bangladesh


TVET System

No. of years of Primary Education 8
Major Universities Bangladesh University of Engineering and Technology, University of Chittagong, Rajshahi University, Brac University, Independent University, North South University
Primary School Enrollment (Total) 18.4 million (2016, UNESCO)
Tertiary School Enrollment (Total) 2.7 million (2016, UNESCO)
Ministry/ Ministries Supervising Education Ministry of Education
Education as % of GDP 2.5% (2016, UNESCO)
Current Education Minister (2018) Nurul Islam Nahid
Agency Handling TVET Directorate of Technical Education (DTE) [under MoE], Bureau of Manpower Employment and Training (BMET) [under Ministry of Expatriates Welfare & Overseas Employment (MoEW&OE)]
Current Head (TVET Agency CEO, Director or Officer-in-charge, 2018) Mr. Ashoke Kumar Biswas
Additional Secretary (Technical), Ministry of Education (MoE)
Director General, Directorate of Technical Education (DTE)
TVET System of Bangladesh As per Article 17 of the Bangladesh Constitution, all children between ages six and 10 years are entitled to free basic education. This has resulted in the literacy rate of Bangladesh to rise to almost 73% as of 2016. In 2015, 16087 schools and 2,363 colleges were getting Monthly Payment Order (MPO) facilities. 27558 Madrasha, and technical and vocational institutions were enlisted for the facilities.

GDP per capita has increased to $1677 in 2018 from under $700 in 1990, which has been attributed to and led by the growth in industry and service sector and assisted by improved human development. It is imperative, however, to produce a highly skilled and more efficient workforce to achieve further, and more rapid economic growth, which is where the role of TVET is so crucial.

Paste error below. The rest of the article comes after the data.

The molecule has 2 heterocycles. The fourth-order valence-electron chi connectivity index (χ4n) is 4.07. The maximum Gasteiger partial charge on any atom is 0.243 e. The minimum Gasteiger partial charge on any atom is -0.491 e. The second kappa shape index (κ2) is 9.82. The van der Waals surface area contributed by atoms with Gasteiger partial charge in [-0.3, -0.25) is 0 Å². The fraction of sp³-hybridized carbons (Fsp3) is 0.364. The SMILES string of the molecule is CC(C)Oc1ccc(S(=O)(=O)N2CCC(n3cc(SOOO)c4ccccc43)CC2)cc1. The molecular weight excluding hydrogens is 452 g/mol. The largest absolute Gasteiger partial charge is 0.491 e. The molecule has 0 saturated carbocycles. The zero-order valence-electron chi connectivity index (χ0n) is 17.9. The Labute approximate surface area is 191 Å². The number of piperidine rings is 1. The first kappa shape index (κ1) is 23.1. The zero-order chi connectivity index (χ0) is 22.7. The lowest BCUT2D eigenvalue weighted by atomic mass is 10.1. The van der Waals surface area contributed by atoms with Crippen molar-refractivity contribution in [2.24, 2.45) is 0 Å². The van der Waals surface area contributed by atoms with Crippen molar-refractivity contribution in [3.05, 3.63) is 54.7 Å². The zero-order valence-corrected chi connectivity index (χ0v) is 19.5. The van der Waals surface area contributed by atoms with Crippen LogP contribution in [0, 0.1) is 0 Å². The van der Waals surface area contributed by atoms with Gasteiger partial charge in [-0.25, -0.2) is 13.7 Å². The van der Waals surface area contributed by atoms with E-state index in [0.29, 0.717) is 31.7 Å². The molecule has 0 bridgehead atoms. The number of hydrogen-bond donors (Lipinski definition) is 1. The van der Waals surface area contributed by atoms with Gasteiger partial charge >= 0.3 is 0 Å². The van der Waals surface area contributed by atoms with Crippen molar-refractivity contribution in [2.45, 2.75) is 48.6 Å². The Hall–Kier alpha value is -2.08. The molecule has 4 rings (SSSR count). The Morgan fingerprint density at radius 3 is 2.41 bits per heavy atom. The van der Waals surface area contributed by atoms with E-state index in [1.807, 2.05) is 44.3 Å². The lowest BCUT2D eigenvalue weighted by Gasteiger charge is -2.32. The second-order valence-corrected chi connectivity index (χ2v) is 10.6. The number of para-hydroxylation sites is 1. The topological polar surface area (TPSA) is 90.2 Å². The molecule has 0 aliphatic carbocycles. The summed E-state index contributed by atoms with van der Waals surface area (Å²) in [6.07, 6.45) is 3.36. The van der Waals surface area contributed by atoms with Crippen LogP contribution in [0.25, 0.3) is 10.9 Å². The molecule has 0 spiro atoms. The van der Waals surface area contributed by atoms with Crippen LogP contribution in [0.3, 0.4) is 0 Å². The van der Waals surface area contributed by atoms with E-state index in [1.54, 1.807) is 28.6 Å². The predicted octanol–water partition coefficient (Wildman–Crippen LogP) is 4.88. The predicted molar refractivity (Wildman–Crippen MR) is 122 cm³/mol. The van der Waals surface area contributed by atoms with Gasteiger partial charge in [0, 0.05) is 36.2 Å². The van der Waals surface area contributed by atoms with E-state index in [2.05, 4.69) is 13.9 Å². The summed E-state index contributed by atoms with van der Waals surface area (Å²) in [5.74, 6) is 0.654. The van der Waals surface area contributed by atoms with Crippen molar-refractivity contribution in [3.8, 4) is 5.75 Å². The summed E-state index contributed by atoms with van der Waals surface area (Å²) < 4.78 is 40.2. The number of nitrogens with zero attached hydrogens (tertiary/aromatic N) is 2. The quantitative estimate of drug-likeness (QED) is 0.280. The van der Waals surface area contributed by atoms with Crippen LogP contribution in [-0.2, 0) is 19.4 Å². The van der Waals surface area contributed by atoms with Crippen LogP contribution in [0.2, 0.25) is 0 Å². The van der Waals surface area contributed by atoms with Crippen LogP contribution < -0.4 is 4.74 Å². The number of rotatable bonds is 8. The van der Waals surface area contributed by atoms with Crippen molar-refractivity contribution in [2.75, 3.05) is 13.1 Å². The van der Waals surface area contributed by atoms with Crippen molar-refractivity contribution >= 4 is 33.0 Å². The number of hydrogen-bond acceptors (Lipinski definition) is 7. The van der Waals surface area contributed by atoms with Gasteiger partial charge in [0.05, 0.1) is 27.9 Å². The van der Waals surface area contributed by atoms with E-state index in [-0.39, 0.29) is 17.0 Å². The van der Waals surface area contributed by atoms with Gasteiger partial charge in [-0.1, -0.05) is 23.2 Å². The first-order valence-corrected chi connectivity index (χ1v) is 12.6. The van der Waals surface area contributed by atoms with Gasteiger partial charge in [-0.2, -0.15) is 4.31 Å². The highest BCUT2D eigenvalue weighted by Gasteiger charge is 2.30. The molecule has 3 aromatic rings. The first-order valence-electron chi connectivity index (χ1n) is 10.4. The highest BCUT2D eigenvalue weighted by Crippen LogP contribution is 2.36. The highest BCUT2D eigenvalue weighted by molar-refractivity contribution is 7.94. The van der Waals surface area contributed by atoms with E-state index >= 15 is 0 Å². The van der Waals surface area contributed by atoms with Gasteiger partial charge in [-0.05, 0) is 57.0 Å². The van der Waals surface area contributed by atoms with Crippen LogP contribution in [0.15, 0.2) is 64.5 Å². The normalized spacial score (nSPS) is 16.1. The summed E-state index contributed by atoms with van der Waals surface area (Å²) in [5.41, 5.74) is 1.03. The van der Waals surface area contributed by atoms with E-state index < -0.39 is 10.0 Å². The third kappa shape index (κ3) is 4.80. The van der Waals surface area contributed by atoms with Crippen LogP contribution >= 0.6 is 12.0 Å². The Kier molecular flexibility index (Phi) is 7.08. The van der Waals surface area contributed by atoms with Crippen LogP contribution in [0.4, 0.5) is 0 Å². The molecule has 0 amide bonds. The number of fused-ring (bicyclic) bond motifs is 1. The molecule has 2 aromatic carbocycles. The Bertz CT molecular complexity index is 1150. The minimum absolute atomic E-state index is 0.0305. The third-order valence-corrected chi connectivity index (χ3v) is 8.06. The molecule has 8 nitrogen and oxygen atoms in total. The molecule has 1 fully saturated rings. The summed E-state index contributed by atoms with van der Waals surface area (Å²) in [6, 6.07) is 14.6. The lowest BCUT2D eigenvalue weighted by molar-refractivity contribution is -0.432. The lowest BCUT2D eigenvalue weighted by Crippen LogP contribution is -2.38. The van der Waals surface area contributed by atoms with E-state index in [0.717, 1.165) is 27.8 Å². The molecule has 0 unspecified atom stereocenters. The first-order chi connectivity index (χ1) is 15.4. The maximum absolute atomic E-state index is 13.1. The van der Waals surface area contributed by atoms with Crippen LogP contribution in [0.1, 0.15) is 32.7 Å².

In attempts to improve the quality of TVET, projects such as the Skills Development Program (SDP) were implemented by the DTE with co-funding from ADB, Swiss Agency for Development and Cooperation (SDC), and the Government of Bangladesh. “Skills 21 – empowering citizens for inclusive and sustainable growth” is also another project implemented by multiple ministries in cooperation with the European Union (EU) and the International Labour Organisation (ILO) to help develop reforms in TVET and due to run from January 2017 to December 2020.

bangladesh

Figure 1. Structure of Technical Education in Bangladesh
Note. Figure reprinted from ADB. Retrieved from https://www.adb.org/sites/default/files/publication/167320/tvet-hrd-south-asia-bangladesh.pdf

Government institutions in the different levels of TVET are: (1) Technical Teachers Training College(TTTC), (2) Engineering Colleges, (3) Vocational Teachers Training Institute, (4) Polytechnic Institute, (5) Technical School and College, (6) SSC Vocational with MPO , (7) HSC Business Management with monthly payment order (MPO) Madrasha with MPO (Vocational & Business Management, (8) Non -Government Diploma Institutes, (9) Non-Government Secondary Level and Others Institutes. The total number of accredited TVET institutes is around 7925.

National Skills Development Policy (NSDP):
The NSDP was approved by the Bangladeshi Cabinet in January 2012 to build on other government policies, such as the Education Policy 2009, Non-formal Education Policy 2006, Youth Policy 2003, National Training Policy 2008, and NSDC Action Plan 2008. The NSDP is intended to formulate a clear strategy for skills development in the country; enhance the quality and relevance of skills development; establish a responsive delivery mechanism that services the need of labor markets, individuals and community more efficiently; improve access to skill development and motivate participation from industry and businesses; and enable effective planning, coordination and monitoring of skill development activities by ministries, donors, industry, and public and private providers.